Puzzle pieces

Designing Embedded Devices Firmware for Tomorrow

By Rachel Michelson
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Puzzle pieces

The demands of a connected device means product designers should change their approach to software development.

Embedded software architects are defining the future generation of a medical, industrial, and/or other network-connectable pieces of equipment and they face a variety of challenges: Low power consumption, compatibility with legacy proprietary devices, functioning standalone versus connected, security, upgradeability, configurability, compliance to multiple standards, government regulations, manufacturing costs and more.  And once the major software and hardware components are “locked in stone,” they still have to wait, sometimes up to three years, for a regulator to approve the product before it can get into the users’ hands. That means potentially a component rejected today due to its prohibitive cost could have provided functionality that is going to be essential tomorrow.

This cycle of design today for future commercialization will continue to be a challenge. Given the trends in the IoT industry today of more data bandwidth, faster networking speeds, new protocols, and advancing functionality, this article discusses a few recommendations to consider in the design plan.

Field Upgradeability

Most likely, the product is going to be in the field for many years to come and the business will have to fix any defects, upgrade functionality (preferably remotely) and/or perform field support. The device will need to keep up with operating system (OS) patches and newer technologies. As devices are not always connected to the network, updating them every sprint is not an option. Unfortunately, there are presently no industry standards that ensure ease and security of field upgrades. Designers should consider the following:

  • Authentication and integrity checks of the new code as it is transported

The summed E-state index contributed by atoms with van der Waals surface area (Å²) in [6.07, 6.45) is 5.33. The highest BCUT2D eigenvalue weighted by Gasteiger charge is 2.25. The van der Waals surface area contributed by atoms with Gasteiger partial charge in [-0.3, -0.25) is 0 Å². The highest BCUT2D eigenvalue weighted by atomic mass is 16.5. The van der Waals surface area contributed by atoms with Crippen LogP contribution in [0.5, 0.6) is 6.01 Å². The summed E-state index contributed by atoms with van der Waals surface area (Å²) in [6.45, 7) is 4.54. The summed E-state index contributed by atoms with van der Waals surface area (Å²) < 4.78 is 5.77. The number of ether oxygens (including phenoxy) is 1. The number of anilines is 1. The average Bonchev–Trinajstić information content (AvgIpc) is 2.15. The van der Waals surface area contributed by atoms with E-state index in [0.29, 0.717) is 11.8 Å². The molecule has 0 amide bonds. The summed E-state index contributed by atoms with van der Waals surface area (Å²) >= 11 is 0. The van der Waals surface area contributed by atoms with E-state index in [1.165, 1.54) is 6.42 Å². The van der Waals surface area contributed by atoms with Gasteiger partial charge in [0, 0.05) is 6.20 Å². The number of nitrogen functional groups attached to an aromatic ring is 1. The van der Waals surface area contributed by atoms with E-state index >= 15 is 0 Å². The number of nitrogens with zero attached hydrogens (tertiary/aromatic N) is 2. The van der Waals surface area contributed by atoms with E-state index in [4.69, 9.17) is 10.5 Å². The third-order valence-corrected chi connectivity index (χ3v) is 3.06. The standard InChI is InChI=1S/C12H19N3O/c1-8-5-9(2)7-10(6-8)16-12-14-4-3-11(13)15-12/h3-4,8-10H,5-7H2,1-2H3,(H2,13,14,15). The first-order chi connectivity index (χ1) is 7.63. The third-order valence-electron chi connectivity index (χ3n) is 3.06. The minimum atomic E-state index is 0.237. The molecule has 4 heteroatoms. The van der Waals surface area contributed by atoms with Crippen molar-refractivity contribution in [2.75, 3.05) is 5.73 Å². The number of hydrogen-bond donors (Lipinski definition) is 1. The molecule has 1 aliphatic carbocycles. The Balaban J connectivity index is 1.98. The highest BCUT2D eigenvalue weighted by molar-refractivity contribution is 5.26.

• Authentication of the user role that is allowed to perform upgrades
  • Upgrades of specific components versus a full firmware upgrade. It helps to have microcontroller support partitioning of non-volatile memory, to build in the needed flexibility to logically separate portions of the code.
  • Disabling or making inaccessible other methods of erasing and rewriting non-volatile memory (e.g., disabling JTAG interface when the device goes into production). At the very least, designing-in a tamper evidence that helps detect whether the interface was used.
  • Additional non-volatile memory for storing a failsafe image

The availability of these items should also be discussed with the hardware and OS vendor to ensure alignment with their product line features is considered.

Random Numbers and Entropy Source

Modern cryptography and transport protocols rely on random numbers. An OS, such as Linux, may offer a convenient interface for generating one (e.g., /dev/random or /dev/urandom). However, one cannot assume that the environmental noise, which the OS aggregates to provide you a random number, is of sufficient quality or entropy. It’s important to discuss the requirements and design assumptions with the microcontroller and OS vendor. An independent source of entropy may be needed; a hardware True Random Number Generator (TRNG) device that acts in accordance with the Random Bit Generators Recommendation for the Entropy Sources Used for Random Bit Generation may be an option.1

Second Processor

Consider the use of redundancy, such as using redundant microcontrollers or a microcontroller with two independent cores. This design option will enable the flexibility to do the following: